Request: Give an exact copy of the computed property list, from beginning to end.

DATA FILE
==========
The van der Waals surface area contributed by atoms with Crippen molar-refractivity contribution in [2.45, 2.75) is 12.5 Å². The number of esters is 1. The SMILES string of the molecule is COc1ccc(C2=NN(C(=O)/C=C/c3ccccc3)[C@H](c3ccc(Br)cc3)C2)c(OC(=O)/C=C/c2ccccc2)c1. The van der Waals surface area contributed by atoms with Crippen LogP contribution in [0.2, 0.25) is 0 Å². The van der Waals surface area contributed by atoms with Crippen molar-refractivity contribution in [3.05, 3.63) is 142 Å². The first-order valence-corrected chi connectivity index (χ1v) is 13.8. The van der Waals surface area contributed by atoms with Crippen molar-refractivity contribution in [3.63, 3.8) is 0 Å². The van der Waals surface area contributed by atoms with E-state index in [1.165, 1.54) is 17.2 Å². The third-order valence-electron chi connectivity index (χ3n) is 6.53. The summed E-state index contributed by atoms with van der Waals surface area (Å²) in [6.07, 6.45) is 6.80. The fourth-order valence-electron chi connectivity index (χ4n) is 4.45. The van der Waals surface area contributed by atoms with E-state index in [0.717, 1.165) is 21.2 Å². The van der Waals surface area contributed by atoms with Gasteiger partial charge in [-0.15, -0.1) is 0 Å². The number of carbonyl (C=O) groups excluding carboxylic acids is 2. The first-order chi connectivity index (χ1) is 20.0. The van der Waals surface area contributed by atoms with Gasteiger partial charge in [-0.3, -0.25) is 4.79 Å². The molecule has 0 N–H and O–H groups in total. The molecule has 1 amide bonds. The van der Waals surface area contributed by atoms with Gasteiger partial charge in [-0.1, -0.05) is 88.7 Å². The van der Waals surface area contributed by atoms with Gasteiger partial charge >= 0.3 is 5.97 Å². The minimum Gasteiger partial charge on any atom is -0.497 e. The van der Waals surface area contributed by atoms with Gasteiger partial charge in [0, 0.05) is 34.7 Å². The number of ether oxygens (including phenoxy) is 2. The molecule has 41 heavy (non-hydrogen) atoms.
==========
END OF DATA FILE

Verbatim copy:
The van der Waals surface area contributed by atoms with Crippen molar-refractivity contribution in [2.45, 2.75) is 12.5 Å². The number of esters is 1. The SMILES string of the molecule is COc1ccc(C2=NN(C(=O)/C=C/c3ccccc3)[C@H](c3ccc(Br)cc3)C2)c(OC(=O)/C=C/c2ccccc2)c1. The van der Waals surface area contributed by atoms with Crippen LogP contribution in [0.2, 0.25) is 0 Å². The van der Waals surface area contributed by atoms with Crippen molar-refractivity contribution in [3.05, 3.63) is 142 Å². The first-order valence-corrected chi connectivity index (χ1v) is 13.8. The van der Waals surface area contributed by atoms with Crippen molar-refractivity contribution in [3.63, 3.8) is 0 Å². The van der Waals surface area contributed by atoms with E-state index in [1.165, 1.54) is 17.2 Å². The third-order valence-electron chi connectivity index (χ3n) is 6.53. The summed E-state index contributed by atoms with van der Waals surface area (Å²) in [6.07, 6.45) is 6.80. The fourth-order valence-electron chi connectivity index (χ4n) is 4.45. The van der Waals surface area contributed by atoms with E-state index in [0.717, 1.165) is 21.2 Å². The van der Waals surface area contributed by atoms with Gasteiger partial charge in [-0.15, -0.1) is 0 Å². The number of carbonyl (C=O) groups excluding carboxylic acids is 2. The first-order chi connectivity index (χ1) is 20.0. The van der Waals surface area contributed by atoms with Gasteiger partial charge in [-0.3, -0.25) is 4.79 Å². The molecule has 0 N–H and O–H groups in total. The molecule has 1 amide bonds. The van der Waals surface area contributed by atoms with Gasteiger partial charge in [-0.1, -0.05) is 88.7 Å². The van der Waals surface area contributed by atoms with Gasteiger partial charge >= 0.3 is 5.97 Å². The minimum Gasteiger partial charge on any atom is -0.497 e. The van der Waals surface area contributed by atoms with Gasteiger partial charge in [0, 0.05) is 34.7 Å². The number of ether oxygens (including phenoxy) is 2. The molecule has 41 heavy (non-hydrogen) atoms.